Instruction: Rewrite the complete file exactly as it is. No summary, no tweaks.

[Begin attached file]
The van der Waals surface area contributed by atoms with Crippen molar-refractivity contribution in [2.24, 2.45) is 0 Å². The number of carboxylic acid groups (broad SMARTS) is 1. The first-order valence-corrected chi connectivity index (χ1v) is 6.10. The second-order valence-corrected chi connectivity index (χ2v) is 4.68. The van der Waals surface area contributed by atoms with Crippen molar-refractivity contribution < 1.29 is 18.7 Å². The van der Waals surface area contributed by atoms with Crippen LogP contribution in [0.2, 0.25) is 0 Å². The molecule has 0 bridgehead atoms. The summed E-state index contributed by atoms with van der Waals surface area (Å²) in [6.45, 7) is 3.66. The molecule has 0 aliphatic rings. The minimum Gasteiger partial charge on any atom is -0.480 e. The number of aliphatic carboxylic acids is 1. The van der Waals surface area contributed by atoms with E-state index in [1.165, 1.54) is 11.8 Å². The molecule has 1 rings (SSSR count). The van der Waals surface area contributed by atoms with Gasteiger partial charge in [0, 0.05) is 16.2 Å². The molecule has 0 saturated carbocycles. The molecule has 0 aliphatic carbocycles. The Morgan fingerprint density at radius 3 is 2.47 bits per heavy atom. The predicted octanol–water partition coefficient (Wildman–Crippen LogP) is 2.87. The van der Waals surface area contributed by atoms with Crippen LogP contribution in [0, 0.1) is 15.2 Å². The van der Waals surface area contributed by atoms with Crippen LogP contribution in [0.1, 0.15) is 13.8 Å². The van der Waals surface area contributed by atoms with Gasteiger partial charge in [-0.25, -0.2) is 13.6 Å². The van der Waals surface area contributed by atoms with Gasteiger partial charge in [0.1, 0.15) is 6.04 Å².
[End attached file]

The van der Waals surface area contributed by atoms with Crippen molar-refractivity contribution in [2.24, 2.45) is 0 Å². The number of carboxylic acid groups (broad SMARTS) is 1. The first-order valence-corrected chi connectivity index (χ1v) is 6.10. The second-order valence-corrected chi connectivity index (χ2v) is 4.68. The van der Waals surface area contributed by atoms with Crippen molar-refractivity contribution < 1.29 is 18.7 Å². The van der Waals surface area contributed by atoms with Crippen LogP contribution in [0.2, 0.25) is 0 Å². The molecule has 0 bridgehead atoms. The summed E-state index contributed by atoms with van der Waals surface area (Å²) in [6.45, 7) is 3.66. The molecule has 0 aliphatic rings. The minimum Gasteiger partial charge on any atom is -0.480 e. The number of aliphatic carboxylic acids is 1. The van der Waals surface area contributed by atoms with E-state index in [1.165, 1.54) is 11.8 Å². The molecule has 1 rings (SSSR count). The van der Waals surface area contributed by atoms with Gasteiger partial charge in [0, 0.05) is 16.2 Å². The molecule has 0 saturated carbocycles. The molecule has 0 aliphatic carbocycles. The Morgan fingerprint density at radius 3 is 2.47 bits per heavy atom. The predicted octanol–water partition coefficient (Wildman–Crippen LogP) is 2.87. The van der Waals surface area contributed by atoms with Crippen LogP contribution in [0, 0.1) is 15.2 Å². The van der Waals surface area contributed by atoms with Crippen LogP contribution in [0.1, 0.15) is 13.8 Å². The van der Waals surface area contributed by atoms with Gasteiger partial charge in [-0.25, -0.2) is 13.6 Å². The van der Waals surface area contributed by atoms with Gasteiger partial charge in [0.1, 0.15) is 6.04 Å².